Province says government staff injured during B.C. legislature protest
VICTORIA -- The B.C. government says several staff members were injured during Tuesday's protest at the B.C. legislature.
All injuries were reportedly minor and the province has refused to say who was involved or how many were hurt.
Hundreds of protesters blocked the entrances to the B.C. legislature as Premier John Horgan's government was set to deliver its throne speech. Protesters, who have been camping outside the building since Friday, chanted “Shame” as politicians tried to enter the building with help from security.
Victoria police were called to the legislature building Tuesday morning, saying people were "pushed and shoved" on the grounds.
"This is unacceptable," VicPD said in a statement. "Peaceful protesting does not involve pushing and shoving, nor obstructing people from their places of work."
In a statement Tuesday afternoon, Horgan said his government supports the rights of protesters who act "within the law."
“That said, I understand the frustration of people who have been unable to go to work today, who have been unable to enter government buildings or have been unable to get around in their communities," the premier said.
“These events show us why meaningful reconciliation with Indigenous peoples is our shared responsibility and is critical to our province and our country. This was a commitment my government made in good faith two and a half years ago, and as premier, I am determined to see it through."
Shaylynn Sampson, 20, said she and other demonstrators plan to remain outside the legislature until the province agrees to pressure the RCMP and a natural gas company to withdraw from Wet'suwet'en traditional territories in northern B.C.
“My ancestors have been doing this for hundreds of years. I'm willing to do this as long as it takes,” said Sampson, who has Gitxsan and Wet'suwet'en heritage.
The RCMP began enforcing a court injunction last week against Wet'suwet'en hereditary chiefs and their supporters who have been blocking construction of the Coastal GasLink pipeline, a key part of the $40-billion LNG Canada liquefied natural gas export project.
The Mounties concluded enforcement on Monday after arresting 28 people. Of those, six were released without charges or conditions and 14 appeared before a judge and were released with a condition to obey the injunction.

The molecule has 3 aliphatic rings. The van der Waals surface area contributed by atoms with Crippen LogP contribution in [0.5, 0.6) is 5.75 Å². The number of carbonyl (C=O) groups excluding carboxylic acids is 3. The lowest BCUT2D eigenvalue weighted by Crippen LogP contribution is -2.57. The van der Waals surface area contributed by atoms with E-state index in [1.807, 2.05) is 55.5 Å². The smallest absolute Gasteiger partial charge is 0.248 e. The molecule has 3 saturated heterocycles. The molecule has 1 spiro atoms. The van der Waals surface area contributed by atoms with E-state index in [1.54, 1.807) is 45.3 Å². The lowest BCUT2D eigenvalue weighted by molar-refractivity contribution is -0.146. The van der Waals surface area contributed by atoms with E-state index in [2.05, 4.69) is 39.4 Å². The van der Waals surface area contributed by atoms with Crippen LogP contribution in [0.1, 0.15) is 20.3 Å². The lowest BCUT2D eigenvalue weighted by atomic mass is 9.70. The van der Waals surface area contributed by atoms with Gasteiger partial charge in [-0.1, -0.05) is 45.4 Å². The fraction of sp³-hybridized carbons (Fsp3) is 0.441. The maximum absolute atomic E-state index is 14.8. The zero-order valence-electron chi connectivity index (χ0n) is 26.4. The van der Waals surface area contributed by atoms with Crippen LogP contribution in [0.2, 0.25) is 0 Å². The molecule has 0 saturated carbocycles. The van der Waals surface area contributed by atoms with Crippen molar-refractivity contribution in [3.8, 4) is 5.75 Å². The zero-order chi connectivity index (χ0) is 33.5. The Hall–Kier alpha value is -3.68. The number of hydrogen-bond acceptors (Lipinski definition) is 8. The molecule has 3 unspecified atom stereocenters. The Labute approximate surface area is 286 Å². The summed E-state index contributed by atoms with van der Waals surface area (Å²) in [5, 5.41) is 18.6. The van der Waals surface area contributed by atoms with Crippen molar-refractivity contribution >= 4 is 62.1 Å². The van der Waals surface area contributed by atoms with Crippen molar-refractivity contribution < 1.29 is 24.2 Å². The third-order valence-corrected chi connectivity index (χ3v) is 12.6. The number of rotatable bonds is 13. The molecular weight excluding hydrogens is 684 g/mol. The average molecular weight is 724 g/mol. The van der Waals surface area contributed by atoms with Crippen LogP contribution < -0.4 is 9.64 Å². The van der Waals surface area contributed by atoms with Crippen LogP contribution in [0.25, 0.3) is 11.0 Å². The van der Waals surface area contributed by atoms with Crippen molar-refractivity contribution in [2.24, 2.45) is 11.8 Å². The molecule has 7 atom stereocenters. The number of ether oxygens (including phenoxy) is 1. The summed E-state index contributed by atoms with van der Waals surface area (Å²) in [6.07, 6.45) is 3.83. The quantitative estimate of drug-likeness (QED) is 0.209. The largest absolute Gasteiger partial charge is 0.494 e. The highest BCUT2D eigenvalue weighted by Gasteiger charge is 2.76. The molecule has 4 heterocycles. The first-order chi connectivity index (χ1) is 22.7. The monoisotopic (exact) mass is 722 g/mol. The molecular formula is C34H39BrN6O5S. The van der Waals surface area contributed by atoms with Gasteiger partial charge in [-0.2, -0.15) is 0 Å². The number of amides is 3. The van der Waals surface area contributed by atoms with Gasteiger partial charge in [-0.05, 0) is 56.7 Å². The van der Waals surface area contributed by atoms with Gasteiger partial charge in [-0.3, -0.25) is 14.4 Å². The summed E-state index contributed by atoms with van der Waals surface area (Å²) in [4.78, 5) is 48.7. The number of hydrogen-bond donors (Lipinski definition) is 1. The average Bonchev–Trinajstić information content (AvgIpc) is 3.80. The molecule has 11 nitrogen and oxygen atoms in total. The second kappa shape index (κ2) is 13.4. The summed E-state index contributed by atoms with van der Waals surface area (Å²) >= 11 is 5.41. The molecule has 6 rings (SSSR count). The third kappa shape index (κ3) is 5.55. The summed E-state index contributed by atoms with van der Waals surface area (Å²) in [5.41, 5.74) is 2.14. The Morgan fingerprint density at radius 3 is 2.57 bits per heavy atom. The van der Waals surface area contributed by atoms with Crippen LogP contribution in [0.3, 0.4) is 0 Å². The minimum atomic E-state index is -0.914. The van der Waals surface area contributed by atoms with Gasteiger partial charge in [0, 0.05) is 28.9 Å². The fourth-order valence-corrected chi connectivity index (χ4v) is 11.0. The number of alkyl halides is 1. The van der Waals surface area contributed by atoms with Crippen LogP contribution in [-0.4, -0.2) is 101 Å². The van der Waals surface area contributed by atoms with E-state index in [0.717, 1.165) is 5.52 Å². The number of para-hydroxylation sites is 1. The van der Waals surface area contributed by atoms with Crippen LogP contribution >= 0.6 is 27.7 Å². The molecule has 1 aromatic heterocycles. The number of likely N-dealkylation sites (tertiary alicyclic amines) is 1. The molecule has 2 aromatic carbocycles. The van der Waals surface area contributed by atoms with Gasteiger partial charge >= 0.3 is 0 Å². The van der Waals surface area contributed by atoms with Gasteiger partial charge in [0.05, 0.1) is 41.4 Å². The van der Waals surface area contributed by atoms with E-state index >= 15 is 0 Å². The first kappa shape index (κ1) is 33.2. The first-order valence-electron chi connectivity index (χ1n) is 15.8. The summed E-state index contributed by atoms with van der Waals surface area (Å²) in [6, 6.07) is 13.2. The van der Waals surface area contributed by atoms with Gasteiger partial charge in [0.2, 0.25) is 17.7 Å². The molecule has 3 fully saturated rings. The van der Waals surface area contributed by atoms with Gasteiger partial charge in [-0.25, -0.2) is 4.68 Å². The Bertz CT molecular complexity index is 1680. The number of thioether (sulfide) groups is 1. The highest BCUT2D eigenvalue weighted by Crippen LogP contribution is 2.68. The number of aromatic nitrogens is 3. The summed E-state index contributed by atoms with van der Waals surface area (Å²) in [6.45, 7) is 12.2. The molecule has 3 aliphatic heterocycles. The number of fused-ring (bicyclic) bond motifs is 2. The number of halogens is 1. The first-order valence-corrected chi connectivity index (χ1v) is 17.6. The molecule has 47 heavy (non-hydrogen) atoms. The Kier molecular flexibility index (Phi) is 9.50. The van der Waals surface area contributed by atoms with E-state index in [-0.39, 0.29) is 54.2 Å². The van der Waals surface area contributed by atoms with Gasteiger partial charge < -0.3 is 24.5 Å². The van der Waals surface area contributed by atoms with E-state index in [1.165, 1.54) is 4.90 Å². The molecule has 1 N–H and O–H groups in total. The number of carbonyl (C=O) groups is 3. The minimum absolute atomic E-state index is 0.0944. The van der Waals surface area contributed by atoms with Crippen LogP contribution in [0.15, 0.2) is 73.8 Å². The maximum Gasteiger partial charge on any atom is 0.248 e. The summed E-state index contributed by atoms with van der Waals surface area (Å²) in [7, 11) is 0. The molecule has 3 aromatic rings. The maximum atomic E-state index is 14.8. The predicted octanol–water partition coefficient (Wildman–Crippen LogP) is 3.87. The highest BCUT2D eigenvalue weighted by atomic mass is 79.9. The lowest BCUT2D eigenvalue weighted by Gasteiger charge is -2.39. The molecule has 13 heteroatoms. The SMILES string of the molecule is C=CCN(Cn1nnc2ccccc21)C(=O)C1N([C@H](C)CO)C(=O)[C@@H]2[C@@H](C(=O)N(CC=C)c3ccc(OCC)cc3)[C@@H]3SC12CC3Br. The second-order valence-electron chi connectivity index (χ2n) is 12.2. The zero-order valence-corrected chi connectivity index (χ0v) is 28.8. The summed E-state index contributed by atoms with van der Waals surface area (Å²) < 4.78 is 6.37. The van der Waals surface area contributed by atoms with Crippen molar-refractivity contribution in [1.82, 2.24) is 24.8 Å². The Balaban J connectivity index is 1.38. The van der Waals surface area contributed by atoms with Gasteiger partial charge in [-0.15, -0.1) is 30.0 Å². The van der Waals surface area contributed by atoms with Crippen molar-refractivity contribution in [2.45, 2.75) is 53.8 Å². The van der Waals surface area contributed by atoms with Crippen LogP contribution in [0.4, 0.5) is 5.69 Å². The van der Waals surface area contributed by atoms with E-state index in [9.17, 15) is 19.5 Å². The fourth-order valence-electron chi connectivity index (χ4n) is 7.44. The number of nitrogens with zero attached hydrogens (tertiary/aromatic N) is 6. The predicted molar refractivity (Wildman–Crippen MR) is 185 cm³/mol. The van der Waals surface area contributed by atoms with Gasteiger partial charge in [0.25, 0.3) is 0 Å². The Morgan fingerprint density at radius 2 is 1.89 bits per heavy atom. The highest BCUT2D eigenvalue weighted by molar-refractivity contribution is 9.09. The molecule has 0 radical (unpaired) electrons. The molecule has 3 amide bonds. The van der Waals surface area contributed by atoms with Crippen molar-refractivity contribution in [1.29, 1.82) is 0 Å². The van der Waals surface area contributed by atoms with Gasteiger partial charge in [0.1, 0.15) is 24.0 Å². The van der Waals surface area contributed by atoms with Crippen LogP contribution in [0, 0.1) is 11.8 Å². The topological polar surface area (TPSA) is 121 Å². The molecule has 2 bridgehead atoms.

Coastal GasLink said in a statement it was disappointed that police enforcement was required to open a forest road leading to its work site but it will redouble efforts to engage with the hereditary chiefs to find a peaceful and long-term resolution. It said construction would resume this week, marking a return to work for “many members of the Wet'suwet'en community” who are employed by the project.
Enough members of the New Democrat, Liberal and Green caucuses made it into the building to conduct the legislature's daily business, said Solicitor General Mike Farnworth.
“This is the people's house. This is a place where protest takes place. It's not the first time a protest has happened on this legislature and I know it won't be the last time.”
Protests also impacted the country's rail network as Canadian National Railway Co. said blockades on its lines could lead to it closing “significant” parts of its network.
CN said more than 150 freight trains have been halted since Thursday evening due to blockades near New Hazelton, B.C., and Belleville, Ont., while Via Rail said 157 passenger trains have also been cancelled, affecting 24,500 travellers on routes between Montreal and Toronto, and Ottawa and Toronto.
Federal Transport Minister Marc Garneau said he is working to find a solution and warned that blocking tracks is “dangerous and illegal.”
Sampson said the various groups of demonstrators were not all connected or in contact. But when word went out about the protest in Victoria, she said community members showed up in support.
“I think this is a huge point in Indigenous history that's happening right in front of us. I think lots of people ... are recognizing that what happens to one Indigenous nation could happen to any Indigenous nation,” she said.
In Ottawa, Indigenous youth and supporters who began a sit-in just blocks from Parliament Hill on Monday said they've given the federal justice minister 24 hours to respond to their demands or they'll consider reconciliation dead.
Sophia Sidarous said while they spoke to David Lametti by phone to make their case that the federal government must intervene in the ongoing B.C. protests, the minister's assurances that he'd bring the matter up with the Liberal cabinet wasn't good enough.
“We have the right to believe, and all Canadians have the right to believe, that the justice minister has obligations to justice. It's pretty simple, right?” she asked. “There are injustices happening in Wet'suwet'en and we expect them to be addressed by the federal government.”
The group said they'll end their occupation by Wednesday if Lametti doesn't act.
But Gabrielle Fayant, another protester, said if they leave, that doesn't mean they are giving up.
“There will be more mobilization in 24 hours.”
All 20 elected band councils along the pipeline route, including the Wet'suwet'en council, have signed benefits agreements with Coastal GasLink. However, the Wet'suwet'en hereditary chiefs say the council established by the Indian Act only has authority over reserve lands.
The hereditary chiefs assert title to a vast 22,000-square-kilometre area because they have never signed a treaty ceding their traditional territories.
Horgan has said the pipeline is of vital economic and social importance to northern B.C. He said the courts have decided the pipeline can proceed and the rule of law must prevail.
With files from The Canadian Press